Whether a small project or a large transformation program, how well an organization manages the human side of change dictates—to a considerable extent—the pace of adoption and how much employees and the organization benefit from the change.
Manufacturers today are at an evolutionary fork in the road. They must transform into data-driven enterprises to stay relevant and navigate constantly changing market realities. At the heart of this transformation is fostering a data-first culture. However, many organizations find this one of the most challenging hurdles to clear.
Why is culture so important?
An organization’s culture can “make or break” its transformation into a data-driven enterprise. This is because becoming data-driven is, first and foremost, about people. Not only are people central to all the foundational aspects of building a data-driven enterprise: data governance, architecture, security, etc., but they also must be equipped with the tools, processes and training to use data in their daily work and to make decisions. The 2023 Voice of Our Clients research reveals that 57% of manufacturing executives identify culture and change management as the top constraint to achieving their business priorities.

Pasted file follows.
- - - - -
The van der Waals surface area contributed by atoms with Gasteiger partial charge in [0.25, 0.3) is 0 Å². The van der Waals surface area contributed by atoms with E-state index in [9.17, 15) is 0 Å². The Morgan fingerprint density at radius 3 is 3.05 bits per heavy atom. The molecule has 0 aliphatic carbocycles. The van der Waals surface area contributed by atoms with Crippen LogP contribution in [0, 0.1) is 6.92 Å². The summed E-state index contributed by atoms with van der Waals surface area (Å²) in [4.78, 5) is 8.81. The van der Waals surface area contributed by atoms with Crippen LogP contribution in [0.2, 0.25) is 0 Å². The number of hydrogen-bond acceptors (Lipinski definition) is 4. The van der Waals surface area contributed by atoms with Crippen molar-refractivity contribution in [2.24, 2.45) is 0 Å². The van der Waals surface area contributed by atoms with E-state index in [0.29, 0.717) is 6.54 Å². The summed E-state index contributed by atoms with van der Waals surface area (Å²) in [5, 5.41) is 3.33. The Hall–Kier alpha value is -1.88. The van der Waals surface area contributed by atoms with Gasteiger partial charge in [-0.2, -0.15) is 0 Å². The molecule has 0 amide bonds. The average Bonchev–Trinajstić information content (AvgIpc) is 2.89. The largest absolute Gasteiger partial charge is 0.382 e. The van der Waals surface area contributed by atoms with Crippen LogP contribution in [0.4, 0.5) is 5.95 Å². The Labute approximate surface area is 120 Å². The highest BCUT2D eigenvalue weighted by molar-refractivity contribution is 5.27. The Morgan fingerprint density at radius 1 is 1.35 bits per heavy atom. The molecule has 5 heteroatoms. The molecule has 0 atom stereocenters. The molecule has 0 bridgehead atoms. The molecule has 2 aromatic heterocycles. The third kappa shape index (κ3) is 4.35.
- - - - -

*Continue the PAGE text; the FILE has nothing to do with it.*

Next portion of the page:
There are two key reasons culture is pivotal to success:
- Certain cultural norms better position an organization for innovation, faster learning and change adoption.
- By developing cultures associated with the best places to work, organizations can attract and retain data talent—currently a top challenge in manufacturing.
Fostering a data-focused culture
A data-first culture prioritizes data collection, analysis and utilization across an organization. In a data-first culture, data is viewed as a strategic asset that can provide valuable insights into customer behavior, market trends, and overall business performance. IDC research shows that organizations benefit from the full value of data only when they have data-first culture. To build a strong data culture, leaders must develop a vision for the ideal culture and apply a structured change management approach to achieve this vision. According to the Humans Synergistics culture model, there are several facets to creating the ideal culture, including fostering a “constructive” culture1.
A constructive culture has several key features that enable faster and better transformation to a data-driven enterprise:
- Achievement - Employees are encouraged to take on challenging tasks with realistic goals and gain a sense of accomplishment from overcoming them.
- Self-actualizing – Employees focus on growing professionally and personally and taking on new and interesting activities.
- Humanistic-Encouraging – Employees are involved in decisions that affect them and receive support to advance their growth and development.